Golf courses have been seen as environmental hazards but are now becoming “greener”, that is more environment-friendly. Since 1995, the Environmental Protection Agency (EPA) has been working to find common ground between the golf industry and environmentalists. These yielded environmental principles for golf courses. Courses are now designed around natural landscape and environmental impacts are now prioritized and considered.
And while Anthony Williams, the GCSAA certified golf course superintendent at Stone Mountain (Ga.) Golf Club by Marriott, said it best when he said, “… and the best reason of all to ‘go green’ is because it’s the right thing to do,” we outline five reasons why more golf courses are now going green.
1. To provide needed wildlife sanctuaries
Wildlife conservation has become an added benefit and feature of many golf courses. Natural wildlife is an added attraction for many golfers (and even their families).
There is the Audubon Cooperative Sanctuary Program (ACSP) that helps golf courses protect and preserve the environment by enhancing the valuable natural areas and wildlife habitats of golf courses. The program also helps improve efficiency, and minimize potentially harmful impacts of golf
An example of such golf course is the Widow’s Walk in Scituate, Massachusetts. It became a Certified Audubon Cooperative Sanctuary golf course in 2002. One of the ways Widow’s Walk voluntarily provides benefits to the environment is by establishing avian nesting boxes and habitats.
2. To preserve water resources
Many golf courses now implement different strategies to efficiently irrigate and conserve water usage.
It can be as simple as turning off sprinkler systems a few minutes early and as elaborate as water reuse. For example, 419 golf courses in Florida use reclaimed water for irrigation. This has become an important aspect of wastewater management and water resource management in Florida.
3. To reduce and conserve energy
Energy conservation projects and policies can now be seen in most golf courses.
For example, most golf courses now use LED light bulbs. There are even courses that have implemented geothermal energy as their prime source of energy. In Minnesota, there are courses that tap below the surface of the Earth (50-150 feet) and use the energy to supply heat during winter and colder temperatures during summer. This cuts down energy usage severely.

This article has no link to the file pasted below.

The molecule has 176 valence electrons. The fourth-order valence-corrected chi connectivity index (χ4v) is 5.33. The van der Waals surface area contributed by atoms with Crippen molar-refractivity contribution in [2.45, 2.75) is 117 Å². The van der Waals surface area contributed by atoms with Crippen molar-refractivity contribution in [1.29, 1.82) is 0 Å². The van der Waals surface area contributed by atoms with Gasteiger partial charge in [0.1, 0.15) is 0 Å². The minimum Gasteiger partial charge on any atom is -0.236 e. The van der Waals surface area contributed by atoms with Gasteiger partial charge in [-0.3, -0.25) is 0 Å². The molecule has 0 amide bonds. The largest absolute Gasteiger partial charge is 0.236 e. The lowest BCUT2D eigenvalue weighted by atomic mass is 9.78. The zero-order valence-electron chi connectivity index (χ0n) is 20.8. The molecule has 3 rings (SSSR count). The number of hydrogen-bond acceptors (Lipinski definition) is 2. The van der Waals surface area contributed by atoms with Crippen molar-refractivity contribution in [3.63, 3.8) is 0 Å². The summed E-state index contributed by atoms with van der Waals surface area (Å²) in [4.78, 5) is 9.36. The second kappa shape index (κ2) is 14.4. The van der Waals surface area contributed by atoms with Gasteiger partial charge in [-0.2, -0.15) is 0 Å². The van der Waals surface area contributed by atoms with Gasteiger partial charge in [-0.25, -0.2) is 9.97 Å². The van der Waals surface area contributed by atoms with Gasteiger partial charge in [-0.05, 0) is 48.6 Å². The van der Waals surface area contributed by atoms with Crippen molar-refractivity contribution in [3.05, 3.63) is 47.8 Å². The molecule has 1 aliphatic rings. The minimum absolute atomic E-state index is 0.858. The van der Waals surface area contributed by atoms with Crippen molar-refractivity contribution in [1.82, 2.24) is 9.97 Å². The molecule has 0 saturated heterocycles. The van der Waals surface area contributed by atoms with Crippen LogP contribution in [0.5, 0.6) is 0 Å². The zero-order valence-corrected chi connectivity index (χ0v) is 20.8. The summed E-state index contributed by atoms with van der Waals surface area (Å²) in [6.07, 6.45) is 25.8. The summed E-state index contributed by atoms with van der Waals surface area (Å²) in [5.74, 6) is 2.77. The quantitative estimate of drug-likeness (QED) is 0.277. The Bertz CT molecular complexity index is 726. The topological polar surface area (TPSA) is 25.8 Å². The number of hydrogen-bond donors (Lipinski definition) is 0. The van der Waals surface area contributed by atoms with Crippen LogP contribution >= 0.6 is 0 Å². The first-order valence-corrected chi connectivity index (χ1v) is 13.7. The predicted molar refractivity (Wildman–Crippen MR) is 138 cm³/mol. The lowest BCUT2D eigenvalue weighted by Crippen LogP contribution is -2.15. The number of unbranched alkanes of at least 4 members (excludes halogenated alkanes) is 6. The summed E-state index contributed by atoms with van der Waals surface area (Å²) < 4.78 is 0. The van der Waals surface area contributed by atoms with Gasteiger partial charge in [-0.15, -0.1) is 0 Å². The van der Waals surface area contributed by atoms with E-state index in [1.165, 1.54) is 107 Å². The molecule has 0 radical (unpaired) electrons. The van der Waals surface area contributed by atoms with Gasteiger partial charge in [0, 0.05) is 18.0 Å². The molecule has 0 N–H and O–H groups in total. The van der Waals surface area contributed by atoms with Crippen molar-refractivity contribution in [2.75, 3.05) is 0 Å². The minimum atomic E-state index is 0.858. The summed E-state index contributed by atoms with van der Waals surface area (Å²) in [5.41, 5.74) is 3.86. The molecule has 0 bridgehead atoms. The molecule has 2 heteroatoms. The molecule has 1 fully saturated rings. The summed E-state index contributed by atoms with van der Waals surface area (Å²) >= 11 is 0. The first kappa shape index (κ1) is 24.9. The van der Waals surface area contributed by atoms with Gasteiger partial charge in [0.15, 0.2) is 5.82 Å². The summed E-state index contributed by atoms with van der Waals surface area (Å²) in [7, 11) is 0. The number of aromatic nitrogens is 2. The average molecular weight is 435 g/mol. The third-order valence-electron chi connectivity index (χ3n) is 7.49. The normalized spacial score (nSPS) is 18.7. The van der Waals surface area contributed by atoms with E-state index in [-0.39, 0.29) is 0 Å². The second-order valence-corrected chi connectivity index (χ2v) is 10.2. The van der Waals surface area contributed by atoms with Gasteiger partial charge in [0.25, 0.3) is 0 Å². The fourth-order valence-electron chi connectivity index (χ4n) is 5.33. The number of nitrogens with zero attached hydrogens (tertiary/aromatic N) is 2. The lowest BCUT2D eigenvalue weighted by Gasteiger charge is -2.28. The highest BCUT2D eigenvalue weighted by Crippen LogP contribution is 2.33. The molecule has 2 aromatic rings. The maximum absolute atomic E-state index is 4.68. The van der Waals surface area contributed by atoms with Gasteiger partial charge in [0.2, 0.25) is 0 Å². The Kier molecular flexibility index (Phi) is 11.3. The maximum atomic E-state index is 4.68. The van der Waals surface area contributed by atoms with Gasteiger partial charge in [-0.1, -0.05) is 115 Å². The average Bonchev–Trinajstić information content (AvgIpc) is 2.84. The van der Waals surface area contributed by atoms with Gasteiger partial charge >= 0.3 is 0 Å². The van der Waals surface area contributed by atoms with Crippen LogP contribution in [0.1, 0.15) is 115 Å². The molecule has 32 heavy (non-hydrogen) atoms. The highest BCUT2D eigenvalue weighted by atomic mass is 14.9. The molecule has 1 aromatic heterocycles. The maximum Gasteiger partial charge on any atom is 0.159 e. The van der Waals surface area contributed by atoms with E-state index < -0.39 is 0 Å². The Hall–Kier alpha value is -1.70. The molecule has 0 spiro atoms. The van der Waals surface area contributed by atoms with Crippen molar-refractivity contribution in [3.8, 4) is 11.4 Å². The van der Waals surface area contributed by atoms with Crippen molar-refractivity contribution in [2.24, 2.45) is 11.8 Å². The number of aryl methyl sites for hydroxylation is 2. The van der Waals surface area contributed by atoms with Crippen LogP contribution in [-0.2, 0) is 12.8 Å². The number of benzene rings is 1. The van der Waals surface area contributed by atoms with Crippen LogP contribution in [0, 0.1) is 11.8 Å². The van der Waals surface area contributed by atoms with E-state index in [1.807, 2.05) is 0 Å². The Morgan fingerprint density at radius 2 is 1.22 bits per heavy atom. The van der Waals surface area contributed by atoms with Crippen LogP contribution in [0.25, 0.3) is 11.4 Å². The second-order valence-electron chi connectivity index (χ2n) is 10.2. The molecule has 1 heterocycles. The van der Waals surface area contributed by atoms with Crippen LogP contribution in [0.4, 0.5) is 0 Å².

4. To preserve natural areas and support plants and wildlife native to the area
Golf courses used to alter the natural landscape of their area, using grass that needs expensive maintenance in the form of fertilizers and constant mowing and watering. Now, golf courses are using more native grasses throughout the layout of their areas, which will no longer require high maintenance, resulting to less water and fuel being used.
5. To inculcate a “green conscience” in people
Golf courses have now taken a more aggressive stance towards educating their guests about green practices. Golf professionals add “green” teaching to their instruction programs. Some even go as far as offering a tour on their wildlife sanctuaries like opening up for school programs.
Green practices also abound throughout most golf course operations. Implementation of paper usage over plastic, a recycle plan and growing most fruits and vegetables in an on-site garden are just a few ways golf courses have become more proactive in doing their share in helping protect the environment.
More and more golf courses are realizing that they must make an effort to “go green”. Golf courses now strive to be good for the environment, going out of their way to help preserve the earth’s resources.